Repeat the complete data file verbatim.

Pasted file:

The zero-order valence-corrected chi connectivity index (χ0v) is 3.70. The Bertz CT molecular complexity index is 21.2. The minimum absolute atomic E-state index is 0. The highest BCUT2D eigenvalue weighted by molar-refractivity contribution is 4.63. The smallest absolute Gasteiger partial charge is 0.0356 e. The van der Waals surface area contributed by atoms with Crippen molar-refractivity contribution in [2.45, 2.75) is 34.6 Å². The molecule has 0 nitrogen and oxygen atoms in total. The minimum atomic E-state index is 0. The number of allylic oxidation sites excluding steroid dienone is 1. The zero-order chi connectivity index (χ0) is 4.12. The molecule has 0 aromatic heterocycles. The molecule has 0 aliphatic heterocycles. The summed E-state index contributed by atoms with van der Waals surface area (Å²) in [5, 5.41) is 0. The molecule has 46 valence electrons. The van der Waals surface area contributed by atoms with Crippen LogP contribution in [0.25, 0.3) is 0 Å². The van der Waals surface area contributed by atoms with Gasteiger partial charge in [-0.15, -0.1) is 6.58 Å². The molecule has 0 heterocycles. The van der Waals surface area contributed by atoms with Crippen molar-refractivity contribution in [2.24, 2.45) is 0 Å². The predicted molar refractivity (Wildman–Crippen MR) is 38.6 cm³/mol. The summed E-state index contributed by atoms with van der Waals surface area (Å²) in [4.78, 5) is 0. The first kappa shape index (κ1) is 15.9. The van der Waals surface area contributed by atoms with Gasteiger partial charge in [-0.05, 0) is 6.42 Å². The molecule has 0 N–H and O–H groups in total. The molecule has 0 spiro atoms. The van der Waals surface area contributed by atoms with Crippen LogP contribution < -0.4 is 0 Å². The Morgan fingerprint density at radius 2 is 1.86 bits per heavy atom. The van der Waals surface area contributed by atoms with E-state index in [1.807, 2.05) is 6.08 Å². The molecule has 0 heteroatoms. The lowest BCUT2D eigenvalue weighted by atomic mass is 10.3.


The zero-order valence-corrected chi connectivity index (χ0v) is 3.70. The Bertz CT molecular complexity index is 21.2. The minimum absolute atomic E-state index is 0. The highest BCUT2D eigenvalue weighted by molar-refractivity contribution is 4.63. The smallest absolute Gasteiger partial charge is 0.0356 e. The van der Waals surface area contributed by atoms with Crippen molar-refractivity contribution in [2.45, 2.75) is 34.6 Å². The molecule has 0 nitrogen and oxygen atoms in total. The minimum atomic E-state index is 0. The number of allylic oxidation sites excluding steroid dienone is 1. The zero-order chi connectivity index (χ0) is 4.12. The molecule has 0 aromatic heterocycles. The molecule has 0 aliphatic heterocycles. The summed E-state index contributed by atoms with van der Waals surface area (Å²) in [5, 5.41) is 0. The molecule has 46 valence electrons. The van der Waals surface area contributed by atoms with Crippen LogP contribution in [0.25, 0.3) is 0 Å². The van der Waals surface area contributed by atoms with Gasteiger partial charge in [-0.15, -0.1) is 6.58 Å². The molecule has 0 heterocycles. The van der Waals surface area contributed by atoms with Crippen molar-refractivity contribution in [2.24, 2.45) is 0 Å². The predicted molar refractivity (Wildman–Crippen MR) is 38.6 cm³/mol. The summed E-state index contributed by atoms with van der Waals surface area (Å²) in [4.78, 5) is 0. The first kappa shape index (κ1) is 15.9. The van der Waals surface area contributed by atoms with Gasteiger partial charge in [-0.05, 0) is 6.42 Å². The molecule has 0 N–H and O–H groups in total. The molecule has 0 spiro atoms. The van der Waals surface area contributed by atoms with Crippen LogP contribution < -0.4 is 0 Å². The Morgan fingerprint density at radius 2 is 1.86 bits per heavy atom. The van der Waals surface area contributed by atoms with E-state index in [1.807, 2.05) is 6.08 Å². The molecule has 0 heteroatoms. The lowest BCUT2D eigenvalue weighted by atomic mass is 10.3.